Are barrios dumping grounds?
In Sunset Park, Brooklyn, a breathtaking view of the Statue of Liberty is framed by smokestacks from power plants. Children at the elementary school known as Public School 24 can open their windows onto that same view — and onto the Gowanus Expressway, where 200,000 cars and trucks pass a day.
About 1,600 miles away, Houston’s Manchester neighborhood sits in the shadow of Goodyear Tire and Rubber, Texas Petrochemical, Valero Energy Corporation and Exxon Mobile Corporation. It is also a few miles away from the Ship Channel, one of the largest petrochemical complexes in the world.
Both of these neighborhoods are heavily polluted, but they also have something else in common – they are both heavily Latino.
Across the country, in both urban neighborhoods and rural areas, including places along the U.S.-Mexican border, 65 percent of Latinos live in areas where the air fails to meet federal standards. Because of work or housing availability, the Latinos tend to live near some of the most polluted areas in the country.
“For us, it’s about the basic right to breathe,” said Elizabeth Yeampierre, whose own father died during an asthma attack in his heavily polluted South Bronx neighborhood who is part of a nascent environment justice movement among Latinos. “For us, it’s about not having to get up in the middle of the night to check if our children are still breathing.”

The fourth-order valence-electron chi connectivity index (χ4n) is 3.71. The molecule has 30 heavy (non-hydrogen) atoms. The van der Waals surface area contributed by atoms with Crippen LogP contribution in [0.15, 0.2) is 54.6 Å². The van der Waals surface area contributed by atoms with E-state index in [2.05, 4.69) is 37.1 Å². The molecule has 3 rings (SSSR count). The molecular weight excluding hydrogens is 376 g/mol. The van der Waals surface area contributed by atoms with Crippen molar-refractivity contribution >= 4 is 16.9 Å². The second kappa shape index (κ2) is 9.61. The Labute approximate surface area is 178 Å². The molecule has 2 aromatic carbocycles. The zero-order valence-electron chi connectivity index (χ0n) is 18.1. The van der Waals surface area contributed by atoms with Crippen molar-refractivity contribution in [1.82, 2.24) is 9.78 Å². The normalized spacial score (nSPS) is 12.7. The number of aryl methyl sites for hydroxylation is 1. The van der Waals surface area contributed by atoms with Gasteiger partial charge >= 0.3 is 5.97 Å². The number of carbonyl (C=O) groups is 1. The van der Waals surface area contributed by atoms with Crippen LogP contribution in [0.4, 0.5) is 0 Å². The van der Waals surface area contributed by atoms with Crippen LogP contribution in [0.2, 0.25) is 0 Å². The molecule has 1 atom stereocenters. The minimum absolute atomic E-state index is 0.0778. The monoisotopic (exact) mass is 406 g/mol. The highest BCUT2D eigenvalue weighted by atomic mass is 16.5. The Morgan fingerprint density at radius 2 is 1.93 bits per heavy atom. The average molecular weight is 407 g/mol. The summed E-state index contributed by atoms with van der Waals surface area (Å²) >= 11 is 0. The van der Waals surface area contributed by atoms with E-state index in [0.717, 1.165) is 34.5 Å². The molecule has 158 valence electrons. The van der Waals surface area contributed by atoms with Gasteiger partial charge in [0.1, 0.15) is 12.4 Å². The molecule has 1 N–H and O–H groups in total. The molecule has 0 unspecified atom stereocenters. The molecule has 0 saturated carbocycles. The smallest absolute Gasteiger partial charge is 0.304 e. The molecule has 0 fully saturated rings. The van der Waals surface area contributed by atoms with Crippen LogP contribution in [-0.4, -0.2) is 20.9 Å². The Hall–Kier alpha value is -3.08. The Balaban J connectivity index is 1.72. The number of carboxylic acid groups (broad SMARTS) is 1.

Latinos Pushing for Tighter Standards
Latinos take in approximately one-and-one-half times the levels diesel exhaust of the average American, based on estimates provided to Fox News Latino from scientists at the environmental advocacy group the Clean Air Task Force. The result is anywhere between 2,000 to 5,000 premature deaths in the Latino community annually. Latinos are 3 times as likely as whites to die from asthma.
“Air pollution in Latino communities is a big problem,” said Adrianna Quintero, senior council for La Onda Verde of Natural Resources Defense Council. “It immediately translates into increased asthma attacks, bronchitis, emergency room visits, all these things that are a tremendous burden on families and workers juggling caring for a sick child and their jobs.”
It’s not only poor air quality that threatens Latino neighborhoods.
A recent report released to the Sierra Club indicated that mercury– often emitted from coal-fired power plants — is present in high levels in rivers and streams that Latinos fish in. Eating that fish is especially harmful for pregnant women because mercury poisoning can contribute to babies being born with learning disabilities, developmental delays and cerebral palsy.
Now, residents across the country are banding together in a growing movement known as environmental justice. The fundamental principals are not just that the earth should be protected but also that all people be treated equally when it comes to the environment.
Members of the movement who work on a national level say that the Environmental Protection Agency has been responsive to their calls for regulation. But they face many challenges: In places like Texas, the oil is politically powerful and influential. In places like Chicago, taking on polluters and forcing them to comply with clean air standards could result in a loss of hundreds of jobs.
An Uphill Battle